Intro to Whooping Cough

Introduction to the book Whooping Cough by J.H.Clarke….


I HAVE thought it desirable to put on record the experience described in this brochure for several reasons. In the first place, it is well that merit should be ascribed where merit is due- that the discoverer of the method of treating cases of disease with a remedy derived from the infectious principle of the disease itself, should have the credit of his discovery.

This discovery was made by Hahnemann and his contemporary disciples- Pasteur, Koch, von Behring and Roux, as the two last named have had the candour to admit, have only trodden in Hahnemann’s footsteps. “There is truth in the Hahnemann method of curing like by like” are the words of Dr. Roux. Further, it should be known that in imitating Hahnemann, the later investigators have not improved on Hahnemann’s methods. They have quite unnecessarily introduced vivisectional experiments, and they have adopted a dosage, and a method of subcutaneous injection, which are fraught with no little danger. This danger is admittedly so great, that in the case of Dr. Koch’s treatment of tuberculosis the method has been abandoned by all but a very few practitioners. The homoeopathic preparations are made in such a way that no cruelty to animals is involved, and no danger to patients is run. Disease-viruses are treated in the same way as serpent venoms, and the homoeopathic preparations of both retain all the therapeutic properties of the original sources without any of their dangers.

This is the first of my reasons for putting my experience with the nosode of whooping-cough into print- in order to show that to Homoeopathy and its founder is due the credit of the discovery that disease-viruses, like other poisons, may with safety be converted into remedies; and that the late incursion of old-school medicine into the fields of seropathy and vaccinations is simply- whether wittingly or not- an invasion of the homoeopathic domain.

My second reason is, that homoeopaths themselves have been all too slow to take advantage of the enormous power which this department of their art puts into their hands. The single example which I here present will be sufficient for the thoughtful reader. Given one, all the rest may be known. I therefore urge on my homoeopathic confreres to cultivate assiduously this new field, and not leave it to the so-called “orthodox” practitioners to exploit in their own crude fashion; or, still worse, to adopt the crude methods of orthodoxy in place of the scientific and enlightened method of Hahnemann.

Yet another purpose may be served by this book. It is necessary that the public should be made acquainted with the power and possibilities of homoeopathic therapeutics. Now, whooping-cough is a malady which is known to everybody, and of which the treatment can be intelligently observed by any mater- families. It is a disease which is generally abandoned by old- school doctors as beyond the reach of remedies other than sedatives to calm the violence of the attacks of coughing. “Whatever time of the year the attack commences, it is bound to last till the following May” is a tradition which is not without some authoritative backing. This book may therefore serve in a certain degree as a popular educator. As a rule, the general public care little or nothing about systems of treatment; but they do care about getting cured as expeditiously as possible. But, in order to secure the latter, the public will have to give some thought to the former. It is the public who are interest in having successful treatment, much more than it is the profession who are interested in administering it. The party in power in medical circles to-day is an obscurantist party, whose interest it is to keep students and public in the dark as to possible therapeutic reforms. I give here an instance of successful treatment by a method which is scouted in the orthodox schools-except so fat as it is presented under another name, in the crude methods of serum-injections and vaccinations. If the public wish to be treated in a civilised and scientific manner they must bestir themselves, to understand something about methods of treatment, and combine to demand that their medical men shall learn the method which answers best. For the public should realise that it is they who are the masters of the situation, and that the medical profession are their servants. But servants of all classes need looking after; and if the public is neglectful in this particular, the public must not be surprised if it has to pay the penalty. I have said above that what I have here recorded of whooping-cough is only an example of what may be accomplished in the case of any disease of which there is an infective principle that may be converted into a homoeopathic remedy. The late Dr. Compton Burnett has shown to what potent curative use the nosode of Tubercle had been put, long before Koch’s Tuberculinum appeared on the scene. I hope at no distant date to show, in the same way, what may be accomplished in homoeopathic hands, with the various nosodes of cancer.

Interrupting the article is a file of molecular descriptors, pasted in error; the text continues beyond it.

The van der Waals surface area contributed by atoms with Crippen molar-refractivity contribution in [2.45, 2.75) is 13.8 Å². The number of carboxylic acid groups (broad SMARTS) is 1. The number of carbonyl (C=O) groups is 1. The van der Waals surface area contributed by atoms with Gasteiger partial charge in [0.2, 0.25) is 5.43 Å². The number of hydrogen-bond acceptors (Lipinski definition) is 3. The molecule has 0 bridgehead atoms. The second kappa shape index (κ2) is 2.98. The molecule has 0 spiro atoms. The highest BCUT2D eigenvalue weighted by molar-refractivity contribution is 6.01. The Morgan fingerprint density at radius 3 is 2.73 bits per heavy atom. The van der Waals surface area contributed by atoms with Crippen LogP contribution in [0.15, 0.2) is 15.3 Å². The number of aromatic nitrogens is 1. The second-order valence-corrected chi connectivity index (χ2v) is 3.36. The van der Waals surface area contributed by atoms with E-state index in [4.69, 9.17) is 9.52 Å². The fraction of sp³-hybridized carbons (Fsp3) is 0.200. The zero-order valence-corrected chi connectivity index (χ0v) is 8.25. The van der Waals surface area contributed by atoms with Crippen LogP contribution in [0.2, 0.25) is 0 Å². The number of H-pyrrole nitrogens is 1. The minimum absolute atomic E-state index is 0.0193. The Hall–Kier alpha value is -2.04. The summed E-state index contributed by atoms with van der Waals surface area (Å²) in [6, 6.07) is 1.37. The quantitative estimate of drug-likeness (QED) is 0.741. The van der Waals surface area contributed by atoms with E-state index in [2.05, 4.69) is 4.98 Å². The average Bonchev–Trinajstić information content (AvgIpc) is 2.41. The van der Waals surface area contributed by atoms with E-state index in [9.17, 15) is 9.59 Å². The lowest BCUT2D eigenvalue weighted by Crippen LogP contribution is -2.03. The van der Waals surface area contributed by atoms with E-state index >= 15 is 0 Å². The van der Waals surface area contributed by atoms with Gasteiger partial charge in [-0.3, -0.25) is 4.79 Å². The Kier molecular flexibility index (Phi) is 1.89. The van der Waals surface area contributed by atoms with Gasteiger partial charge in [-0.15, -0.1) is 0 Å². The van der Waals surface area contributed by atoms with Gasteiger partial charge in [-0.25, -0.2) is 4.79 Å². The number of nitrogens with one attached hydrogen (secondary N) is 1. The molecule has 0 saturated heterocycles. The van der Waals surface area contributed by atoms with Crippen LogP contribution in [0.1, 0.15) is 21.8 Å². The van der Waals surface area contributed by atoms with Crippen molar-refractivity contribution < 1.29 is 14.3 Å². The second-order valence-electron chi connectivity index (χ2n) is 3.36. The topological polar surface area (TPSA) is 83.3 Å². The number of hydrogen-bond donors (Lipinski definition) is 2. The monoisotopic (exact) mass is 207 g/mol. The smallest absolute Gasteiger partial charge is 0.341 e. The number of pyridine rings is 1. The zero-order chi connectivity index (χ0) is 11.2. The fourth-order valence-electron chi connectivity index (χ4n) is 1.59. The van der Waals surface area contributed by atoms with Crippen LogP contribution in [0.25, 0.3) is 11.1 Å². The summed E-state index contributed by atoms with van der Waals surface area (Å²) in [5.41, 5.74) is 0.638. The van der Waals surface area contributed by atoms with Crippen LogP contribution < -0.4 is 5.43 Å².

John Henry Clarke
John Henry Clarke MD (1853 – November 24, 1931 was a prominent English classical homeopath. Dr. Clarke was a busy practitioner. As a physician he not only had his own clinic in Piccadilly, London, but he also was a consultant at the London Homeopathic Hospital and researched into new remedies — nosodes. For many years, he was the editor of The Homeopathic World. He wrote many books, his best known were Dictionary of Practical Materia Medica and Repertory of Materia Medica